Yet again, a sticking-plaster has been applied to the Euro Area (EA) when far stronger medicine is needed. The latest deal by European leaders may have calmed the markets, but the markets need a few days to digest it properly and when they do, they’ll be disappointed. The devil’s in the detail, some of which is not yet available and some of which is, frankly, unknowable.
Three critical weaknesses stand out: the 50% ‘voluntary haircut’ for Greek bondholders; the failure to ‘leverage’ the fund to the €2tr ‘target’ and—most important—Germany’s continued opposition to the ECB acting as lender-of-the-last-resort. In fairness, some progress has been made—but as with the outcome of the 21 July meeting, the package as a whole consists mainly of half measures falling far short of what’s really needed.
Mrs Merkel’s insistence on ‘haircuts’ has always been a populist ploy designed to placate the German public. As Andrew Watt amongst other has argued on this site, “so-called ‘private-sector participation’ has been the main channel of contagion from one country to the next and from the sovereign-debt to the banking crisis, and back again.”
The 50% voluntary haircut for Greek bondholders negotiated by the German Chancellor with the Institute of International Finance (IIF) has no binding force, which is why it is ‘voluntary’ and will not trigger the CDSs insuring bond repayment. But, when push comes to shove, there’s no reason why bondholders should accept a 50% cut in lieu of a full (or nearly so) insurance payout—and it only takes one major institutional bondholder to reject the ‘deal’ for the house of cards to collapse. Moreover, the whole deal is predicated on reducing Greece’s debt-to-GDP ratio from 160% at present to 120% by 2020. Even assuming the Greek public accepts further pain—and remember there’s a general election in 2013—it’s unclear that a 120% debt ratio will give Greece access to market funding once again.
Turning to the €2tn ‘big bazooka’ meant to shock and awe the markets, what we have in its place is a shakily leveraged €440bn (of which only just over €200bn is effectively available) turned into an €1tr insurance fund covering the first 20% of a loan. Will this sum convince the markets that sovereign debt is now worth buying? The answer lies somewhere between ‘possibly not’ and a ‘definitive no’ depending on how much of an optimist you are.
For those who now fear that the product is too reminiscent of sliced and diced mortgage bonds (aka CDOs), the logic runs as follows. The problem with CDOs was that by 2008, nobody quite knew what they contained and thus how toxic they really were—if you will, how much poisonous bad meat the sausage contained. In this case, nobody quite knows, how much contagion a default (say, by Greece) would bring—eg, would it spread to Italy and then France?— and therefore how much of a haircut they would take on what are currently seen as low-risk sovereigns. If a first default were to lead to serious contagion, insuring the top 20% slice of (say) an Italian sovereign might be far too little.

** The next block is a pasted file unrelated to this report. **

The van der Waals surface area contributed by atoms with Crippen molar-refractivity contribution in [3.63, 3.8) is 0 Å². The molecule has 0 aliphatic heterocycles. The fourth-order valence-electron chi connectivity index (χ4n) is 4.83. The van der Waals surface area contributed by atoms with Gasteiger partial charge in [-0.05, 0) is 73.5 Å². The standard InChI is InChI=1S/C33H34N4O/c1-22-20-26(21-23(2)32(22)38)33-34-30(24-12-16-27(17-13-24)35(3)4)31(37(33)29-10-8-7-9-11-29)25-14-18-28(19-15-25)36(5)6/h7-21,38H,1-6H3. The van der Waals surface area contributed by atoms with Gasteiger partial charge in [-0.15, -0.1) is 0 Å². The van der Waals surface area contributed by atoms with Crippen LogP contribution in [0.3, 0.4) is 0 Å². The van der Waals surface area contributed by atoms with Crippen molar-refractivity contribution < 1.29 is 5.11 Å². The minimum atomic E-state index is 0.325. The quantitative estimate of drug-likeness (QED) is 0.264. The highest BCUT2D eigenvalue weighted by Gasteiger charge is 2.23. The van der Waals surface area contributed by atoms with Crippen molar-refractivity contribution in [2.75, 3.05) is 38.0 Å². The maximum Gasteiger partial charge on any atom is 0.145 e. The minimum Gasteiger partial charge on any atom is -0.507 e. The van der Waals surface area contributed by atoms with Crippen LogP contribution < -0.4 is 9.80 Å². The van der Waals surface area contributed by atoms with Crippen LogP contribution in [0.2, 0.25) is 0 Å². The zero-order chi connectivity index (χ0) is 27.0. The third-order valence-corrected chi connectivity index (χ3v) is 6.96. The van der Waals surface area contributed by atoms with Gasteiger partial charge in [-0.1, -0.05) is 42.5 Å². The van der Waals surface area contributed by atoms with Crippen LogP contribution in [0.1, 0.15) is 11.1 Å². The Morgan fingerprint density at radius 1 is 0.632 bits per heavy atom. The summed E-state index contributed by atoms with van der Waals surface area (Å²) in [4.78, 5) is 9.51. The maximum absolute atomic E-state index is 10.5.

There’s another problem too. Even assuming only €1tn is enough, the money has yet to be raised, mainly from outside Europe. The big EA countries like France cannot guarantee further funds without risking the loss of their AAA credit rating. This is the main reason for building into the deal a Special Purpose Vehicle (SPV) designed to tap money from the BRIC countries, particularly China. Will the Chinese buy into a shaky insurance fund? Perhaps—but perhaps too, they will want guarantees from the ECB.
This brings us to the elephant in the room: the ECB. Mrs Merkel has doggedly resisted the French proposal that the ECB act as lender-of-the-last-resort, although it is precisely such a role that central banks like the Fed and the BoE play. Although the ECB has been allowed to make limited sovereign bond purchases, it has potentially unlimited funds, enough to guarantee all sovereign bonds. Not only could it borrow on international markets if authorised to do so, ultimately it could print money. As any first-year economics student knows, countries with their own currency can’t go broke because they have recourse to their Central Bank. But Mrs Merkel and most of her advisers believe that the ECB, like the Bundesbank before it, must be independent and focus entirely on fighting inflation (an ideological relic of the 1980s Washington consensus).
The Belgian economist Paul De Grauwe has summarised the situation admirably:
Surely once the ECB decided to buy government bonds … [it] should have announced that it was fully committed to using all its firepower to buy government bonds and that it would not allow the bond prices to drop below a given level. In doing so, it would create confidence. Investors know that the ECB has superior firepower, and when they get convinced that the ECB will not hesitate to use it, they will be holding on to their bonds. The beauty of this result is that the ECB won’t have to buy many bonds.
As long as Germany continues to deny the ECB its central role in resolving the Euro Area’s problems, the crisis will continue. Will Mr Draghi, the ECB’s new head, follow the Germans over the abyss when, as will surely happen, the big bazooka is needed for Italy?
 See Watt: http://bit.ly/u0EMQr
 See Treanor: http://www.guardian.co.uk/business/blog/2011/oct/27/voluntary-haircut-greek-bondholders
 See Münchau: http://on.ft.com/rV8vTW
 See Gavin Davies: http://blogs.ft.com/gavyndavies/2011/10/27/emu-summit-leaves-e1000-billion-to-be-raised/#axzz1byk4pA7e as well as his earlier piece at: http://blogs.ft.com/the-a-list/2011/10/19/the-eurozone-rescue-fund-is-still-not-big-enough/#axzz1brzy6Qdx
 See De Grauwe: http://www.socialeurope.eu/2011/10/european-summits-in-ivory-towers/